Could General Robert E. Lee’s Last-Ditch Gambit Have Saved the Confederacy?

 In GDI, Land, Defense, Sea

By the early spring of 1865, the Southern Confederacy was on the cusp of extinc­tion. In every the­ater of the four-year-old Civil War, the gray-clad Rebels were get­ting the worst of things. In the West, the hard-fight­ing but poorly led Army of Tennessee had been lit­er­al­ly evis­cer­at­ed by General John Bell Hood’s use­less taking of life at the bat­tles of Franklin and Nashville. After the loss of its name­sake state, Hood’s army had vir­tu­al­ly ceased to exist as a func­tion­al mil­i­tary unit.

In the deep South, Maj. Gen. William Sherman’s Union army had cut a relent­less swath of destruc­tion 60 miles wide through Georgia, and was now wreak­ing even more havoc as it marched north­ward through the Carolinas to unite with General Ulysses S. Grant and the Army of the Potomac some­where in Virginia. Confederate General Joseph Johnston, com­mand­ing the forces opposed to Sherman, admit­ted in a letter to General Robert E. Lee that he could do no more than “annoy” Sherman’s progress.

In the East, con­di­tions were dete­ri­o­rat­ing just as rapid­ly for the Confederates. In January 1865, Fort Fisher, guardian of the port of Wilmington, N.C., fell to a com­bined Union naval-land assault, effec­tive­ly clos­ing off the South’s last access to the out­side world.

Meanwhile, in the squalid trench­es around Petersburg, Va., a key rail­road center 20 miles due south of the Confederate cap­i­tal of Richmond, Lee’s Army of Northern Virginia and Grant’s Army of the Potomac con­tin­ued the embrace of death they had start­ed the pre­vi­ous summer at the Battle of the Wilderness. Grimly and gamely the Confederates clung to their defens­es, but hunger, dis­ease, and deser­tion were taking an ever-increas­ing toll on the army’s strength, if not its con­tin­ued will­ing­ness to fight. Grant’s Army of the Potomac, better fed and equipped, and increas­ing­ly con­fi­dent of vic­to­ry, tight­ened its death grip around the enemy. Each pass­ing day brought renewed pres­sure as the Federals con­tin­ued to extend their lines west of Petersburg in an effort to cut off the rail­roads sup­ply­ing Lee’s nearly des­ti­tute Confederates.

The Confederacy Faces Harsh Realities

The South’s grow­ing des­per­a­tion and need for man­pow­er led the Confederate Congress in mid-March 1865 to pass a bill that allowed the arming of slaves to fight for the Confederacy. The move, sur­pris­ing­ly, had the grudg­ing sup­port of many Southern offi­cers. One senior offi­cer in Lt. Gen. Jubal Early’s II Corps wrote, “I have the honor to report that the offi­cers and men of this corps are decid­ed­ly in favor of the vol­un­tary enlist­ment of the negroes as sol­diers.” The mea­sure, how­ev­er, was much too little and far too late to appre­cia­bly improve the Confederacy’s chances for sur­vival.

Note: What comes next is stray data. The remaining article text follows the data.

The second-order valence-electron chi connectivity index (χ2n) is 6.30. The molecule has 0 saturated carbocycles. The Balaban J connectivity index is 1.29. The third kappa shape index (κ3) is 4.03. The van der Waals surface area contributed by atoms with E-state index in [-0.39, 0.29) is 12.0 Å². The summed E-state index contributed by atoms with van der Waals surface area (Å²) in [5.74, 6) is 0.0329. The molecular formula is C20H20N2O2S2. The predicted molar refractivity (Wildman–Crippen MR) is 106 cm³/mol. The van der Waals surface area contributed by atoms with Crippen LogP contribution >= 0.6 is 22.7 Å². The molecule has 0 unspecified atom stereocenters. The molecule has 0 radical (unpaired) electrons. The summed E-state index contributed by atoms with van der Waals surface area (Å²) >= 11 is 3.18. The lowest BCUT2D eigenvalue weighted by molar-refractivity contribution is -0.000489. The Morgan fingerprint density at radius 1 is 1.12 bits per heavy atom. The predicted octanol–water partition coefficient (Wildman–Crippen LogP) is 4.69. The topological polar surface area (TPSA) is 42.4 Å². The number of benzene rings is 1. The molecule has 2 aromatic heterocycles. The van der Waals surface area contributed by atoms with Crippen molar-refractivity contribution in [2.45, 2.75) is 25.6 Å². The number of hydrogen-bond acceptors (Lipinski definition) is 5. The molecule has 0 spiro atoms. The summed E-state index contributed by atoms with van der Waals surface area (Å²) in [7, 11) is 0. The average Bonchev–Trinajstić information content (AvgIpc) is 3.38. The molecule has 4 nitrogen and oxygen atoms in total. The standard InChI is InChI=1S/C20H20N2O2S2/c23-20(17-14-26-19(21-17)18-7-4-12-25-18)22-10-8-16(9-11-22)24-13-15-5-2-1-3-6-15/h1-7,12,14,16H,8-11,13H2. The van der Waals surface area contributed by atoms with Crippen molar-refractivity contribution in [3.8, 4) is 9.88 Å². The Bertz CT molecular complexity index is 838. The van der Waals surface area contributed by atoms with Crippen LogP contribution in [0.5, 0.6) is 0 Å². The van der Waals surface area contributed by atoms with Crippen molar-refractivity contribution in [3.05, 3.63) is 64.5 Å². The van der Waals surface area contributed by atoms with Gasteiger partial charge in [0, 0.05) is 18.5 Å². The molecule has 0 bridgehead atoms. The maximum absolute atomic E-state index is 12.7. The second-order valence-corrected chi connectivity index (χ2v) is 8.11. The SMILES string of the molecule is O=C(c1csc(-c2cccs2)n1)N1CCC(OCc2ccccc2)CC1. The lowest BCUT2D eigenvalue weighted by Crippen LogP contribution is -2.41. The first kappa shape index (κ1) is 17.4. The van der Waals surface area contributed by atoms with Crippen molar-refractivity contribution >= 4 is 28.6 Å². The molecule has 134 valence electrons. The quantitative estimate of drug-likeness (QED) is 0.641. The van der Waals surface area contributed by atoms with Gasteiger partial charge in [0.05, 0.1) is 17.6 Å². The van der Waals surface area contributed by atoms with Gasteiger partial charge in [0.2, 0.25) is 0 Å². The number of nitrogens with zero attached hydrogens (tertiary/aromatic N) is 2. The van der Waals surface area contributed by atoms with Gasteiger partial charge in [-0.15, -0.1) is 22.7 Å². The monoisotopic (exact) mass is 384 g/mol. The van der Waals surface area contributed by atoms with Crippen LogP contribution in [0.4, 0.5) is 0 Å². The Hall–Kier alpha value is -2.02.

For Robert E. Lee, the time had come to make a painful deci­sion. While Lee and the men who remained with him were still full of fight, and Confederate President Jefferson Davis was equal­ly anx­ious to con­tin­ue the strug­gle, mil­i­tary real­i­ties told both men that the end could not be far off unless some­thing dras­tic was done, and quick­ly. What course of action offered the most promise of suc­cess? For a brief period there was hope that peace with the North might still be nego­ti­at­ed. Francis P. Blair, Sr., a promi­nent Maryland politi­cian with con­nec­tions to the Lincoln admin­is­tra­tion, vis­it­ed Richmond in January 1865 on his own author­i­ty to see if some sort of accom­mo­da­tion could be found that would sat­is­fy both sides. From these dis­cus­sions evolved an ini­tia­tive by which a del­e­ga­tion of three Confederate rep­re­sen­ta­tives met per­son­al­ly with President Abraham Lincoln and Secretary of State William Seward at Hampton Roads, Va., in February. The Southern del­e­gates, how­ev­er, were unwill­ing to accede to Lincoln’s terms for peace — com­plete mil­i­tary sur­ren­der and formal recog­ni­tion of eman­ci­pa­tion for all slaves — and in the end noth­ing came of the eleventh-hour dis­cus­sions.

The col­lapse of the peace talks left Lee with a hell­ish, unre­solved dilem­ma. What was his duty to the army that was lit­er­al­ly falling apart in front of him? In an attempt to resolve this ques­tion, Lee turned to his youngest corps com­man­der, Maj. Gen. John B. Gordon. With Lt. Gen. James Longstreet, Lee’s ever-depend­able “Old War Horse,” off cov­er­ing Richmond’s defens­es north of the James River, and Lt. Gen. A.P. Hill, Lee’s other senior com­man­der, increas­ing­ly indis­posed due to ill­ness, there was nowhere else for Lee to turn. Knowing Gordon to be a supe­ri­or combat com­man­der, Lee also con­sid­ered him tough-minded as well as coura­geous. Leading the defense of the Bloody Lane at Antietam, Gordon had been wound­ed five times, the final wound a bullet to the face. Only the fact that his cap had a bullet hole in it kept him from drown­ing in his own blood. Gordon had returned from the Shenandoah Valley in December 1864, and Lee’s con­fi­dence in the young gen­er­al grew even stronger as he came to per­son­al­ly know the 32-year-old Georgian.